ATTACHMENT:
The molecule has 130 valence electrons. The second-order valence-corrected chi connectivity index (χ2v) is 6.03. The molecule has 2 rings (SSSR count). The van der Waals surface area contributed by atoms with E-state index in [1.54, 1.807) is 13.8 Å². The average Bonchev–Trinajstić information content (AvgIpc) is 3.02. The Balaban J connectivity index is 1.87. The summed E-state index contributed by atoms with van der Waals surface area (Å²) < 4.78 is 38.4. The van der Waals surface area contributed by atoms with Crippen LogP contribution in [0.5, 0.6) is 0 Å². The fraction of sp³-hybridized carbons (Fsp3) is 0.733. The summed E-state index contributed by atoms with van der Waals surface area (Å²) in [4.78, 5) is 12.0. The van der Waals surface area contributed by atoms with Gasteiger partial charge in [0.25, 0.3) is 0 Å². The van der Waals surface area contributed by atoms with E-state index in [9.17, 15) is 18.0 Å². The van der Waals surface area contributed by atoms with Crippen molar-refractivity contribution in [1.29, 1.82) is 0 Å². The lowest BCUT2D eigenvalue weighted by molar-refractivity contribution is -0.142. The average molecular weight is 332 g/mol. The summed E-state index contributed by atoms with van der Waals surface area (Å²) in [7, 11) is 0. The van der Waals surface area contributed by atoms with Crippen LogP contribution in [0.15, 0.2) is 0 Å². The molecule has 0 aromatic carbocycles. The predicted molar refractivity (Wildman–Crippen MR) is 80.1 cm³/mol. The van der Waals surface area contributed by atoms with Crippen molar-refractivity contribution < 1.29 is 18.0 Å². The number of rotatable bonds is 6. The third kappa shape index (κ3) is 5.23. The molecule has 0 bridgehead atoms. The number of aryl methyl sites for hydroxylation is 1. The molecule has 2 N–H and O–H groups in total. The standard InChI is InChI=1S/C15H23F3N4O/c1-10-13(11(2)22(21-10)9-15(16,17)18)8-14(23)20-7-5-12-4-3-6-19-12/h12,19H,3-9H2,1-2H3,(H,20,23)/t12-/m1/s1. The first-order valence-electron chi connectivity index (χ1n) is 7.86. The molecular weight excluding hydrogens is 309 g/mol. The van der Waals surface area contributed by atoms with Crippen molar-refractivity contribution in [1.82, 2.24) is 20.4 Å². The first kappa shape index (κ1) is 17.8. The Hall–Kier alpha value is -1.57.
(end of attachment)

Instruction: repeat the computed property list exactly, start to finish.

The molecule has 130 valence electrons. The second-order valence-corrected chi connectivity index (χ2v) is 6.03. The molecule has 2 rings (SSSR count). The van der Waals surface area contributed by atoms with E-state index in [1.54, 1.807) is 13.8 Å². The average Bonchev–Trinajstić information content (AvgIpc) is 3.02. The Balaban J connectivity index is 1.87. The summed E-state index contributed by atoms with van der Waals surface area (Å²) < 4.78 is 38.4. The van der Waals surface area contributed by atoms with Crippen LogP contribution in [0.5, 0.6) is 0 Å². The fraction of sp³-hybridized carbons (Fsp3) is 0.733. The summed E-state index contributed by atoms with van der Waals surface area (Å²) in [4.78, 5) is 12.0. The van der Waals surface area contributed by atoms with Gasteiger partial charge in [0.25, 0.3) is 0 Å². The van der Waals surface area contributed by atoms with E-state index in [9.17, 15) is 18.0 Å². The van der Waals surface area contributed by atoms with Crippen molar-refractivity contribution in [1.29, 1.82) is 0 Å². The lowest BCUT2D eigenvalue weighted by molar-refractivity contribution is -0.142. The average molecular weight is 332 g/mol. The summed E-state index contributed by atoms with van der Waals surface area (Å²) in [7, 11) is 0. The van der Waals surface area contributed by atoms with Crippen LogP contribution in [0.15, 0.2) is 0 Å². The molecule has 0 aromatic carbocycles. The predicted molar refractivity (Wildman–Crippen MR) is 80.1 cm³/mol. The van der Waals surface area contributed by atoms with Crippen molar-refractivity contribution < 1.29 is 18.0 Å². The number of rotatable bonds is 6. The third kappa shape index (κ3) is 5.23. The molecule has 0 bridgehead atoms. The number of aryl methyl sites for hydroxylation is 1. The molecule has 2 N–H and O–H groups in total. The standard InChI is InChI=1S/C15H23F3N4O/c1-10-13(11(2)22(21-10)9-15(16,17)18)8-14(23)20-7-5-12-4-3-6-19-12/h12,19H,3-9H2,1-2H3,(H,20,23)/t12-/m1/s1. The first-order valence-electron chi connectivity index (χ1n) is 7.86. The molecular weight excluding hydrogens is 309 g/mol. The van der Waals surface area contributed by atoms with Crippen molar-refractivity contribution in [1.82, 2.24) is 20.4 Å². The first kappa shape index (κ1) is 17.8. The Hall–Kier alpha value is -1.57.